— "Let it Fall: Los Angeles 1982-1992 " (ABC): Oscar winner John Ridley focuses on racial tensions in the decade leading up to what he calls the 1992 uprising. Interview subjects include neighborhood residents, police officers, jurors who served on the King beating trial, as well as victims, witnesses and perpetrators of the ensuing violence. Ridley also explores LAPD policies, including its use of the battering ram during the crack epidemic of the '80s and banning of the chokehold in 1982. Opens theatrically Friday; airing on ABC on April 28.

— "The Lost Tapes: LA Riots " (Smithsonian Channel): Former newspaper reporter Tom Jennings' film skips interviews and narration in favor of voices and images directly from 1992. The film relies on footage taken by neighborhood residents and Los Angeles Police Department cameras, along with audio from local radio station KJLH, which abandoned its traditional music format during the unrest to take calls from the community about their fears and concerns as the city was torn apart. Premieres Sunday.


Follow AP Entertainment Writer Sandy Cohen at .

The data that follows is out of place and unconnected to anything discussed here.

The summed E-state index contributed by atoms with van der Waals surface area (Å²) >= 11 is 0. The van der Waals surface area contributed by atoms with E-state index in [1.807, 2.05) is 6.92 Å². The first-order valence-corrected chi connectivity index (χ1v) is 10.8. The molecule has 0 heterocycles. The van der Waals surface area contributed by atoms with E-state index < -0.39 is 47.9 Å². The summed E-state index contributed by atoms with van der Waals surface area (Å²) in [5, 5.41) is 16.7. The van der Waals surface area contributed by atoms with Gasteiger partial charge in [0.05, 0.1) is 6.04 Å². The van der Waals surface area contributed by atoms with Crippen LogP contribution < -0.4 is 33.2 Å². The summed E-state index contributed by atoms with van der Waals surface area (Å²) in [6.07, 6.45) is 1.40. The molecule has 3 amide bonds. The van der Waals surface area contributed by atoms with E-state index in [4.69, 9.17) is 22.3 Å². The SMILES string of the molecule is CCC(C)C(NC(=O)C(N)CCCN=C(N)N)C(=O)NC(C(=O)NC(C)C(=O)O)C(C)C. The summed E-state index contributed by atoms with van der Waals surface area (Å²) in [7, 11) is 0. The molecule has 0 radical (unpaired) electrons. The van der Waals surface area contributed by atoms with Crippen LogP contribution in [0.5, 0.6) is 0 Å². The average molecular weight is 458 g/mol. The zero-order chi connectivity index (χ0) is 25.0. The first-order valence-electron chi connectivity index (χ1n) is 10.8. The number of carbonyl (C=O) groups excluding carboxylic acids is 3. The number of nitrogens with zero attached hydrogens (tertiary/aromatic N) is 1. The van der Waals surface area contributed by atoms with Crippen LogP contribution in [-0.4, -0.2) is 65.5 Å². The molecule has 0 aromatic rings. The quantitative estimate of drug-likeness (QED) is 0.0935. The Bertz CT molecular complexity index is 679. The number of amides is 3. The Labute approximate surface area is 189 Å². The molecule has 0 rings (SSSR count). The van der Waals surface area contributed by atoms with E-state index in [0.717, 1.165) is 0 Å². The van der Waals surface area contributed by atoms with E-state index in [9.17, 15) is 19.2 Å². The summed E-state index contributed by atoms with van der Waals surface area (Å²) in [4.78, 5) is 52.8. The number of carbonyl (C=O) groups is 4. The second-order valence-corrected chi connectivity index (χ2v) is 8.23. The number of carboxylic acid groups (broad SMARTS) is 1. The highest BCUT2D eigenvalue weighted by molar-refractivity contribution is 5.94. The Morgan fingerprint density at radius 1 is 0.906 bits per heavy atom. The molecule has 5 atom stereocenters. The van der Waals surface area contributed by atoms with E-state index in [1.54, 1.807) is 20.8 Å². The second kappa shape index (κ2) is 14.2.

LA's violent uprising of 1992 returns to TV 25 years later

Toward the end of "L.A. Burning," a new documentary about the fiery and deadly 1992 Los Angeles riots, a man who lived through the turmoil issues an ominous warning about the future.

"If we don't change the way we interact with the police and they interact with us, y'all might as well just welcome the next riot," he says.

The juxtaposition of the historic uprising with today's high-profile police shootings of black men and the Black Lives Matter movement is the crux of six separate documentaries marking the 25th anniversary of the LA riots, which exploded after four white police officers were acquitted of severely beating black motorist Rodney King. The ensuing carnage was the worst civil unrest in US history, leaving 55 people dead and more than 2,000 injured.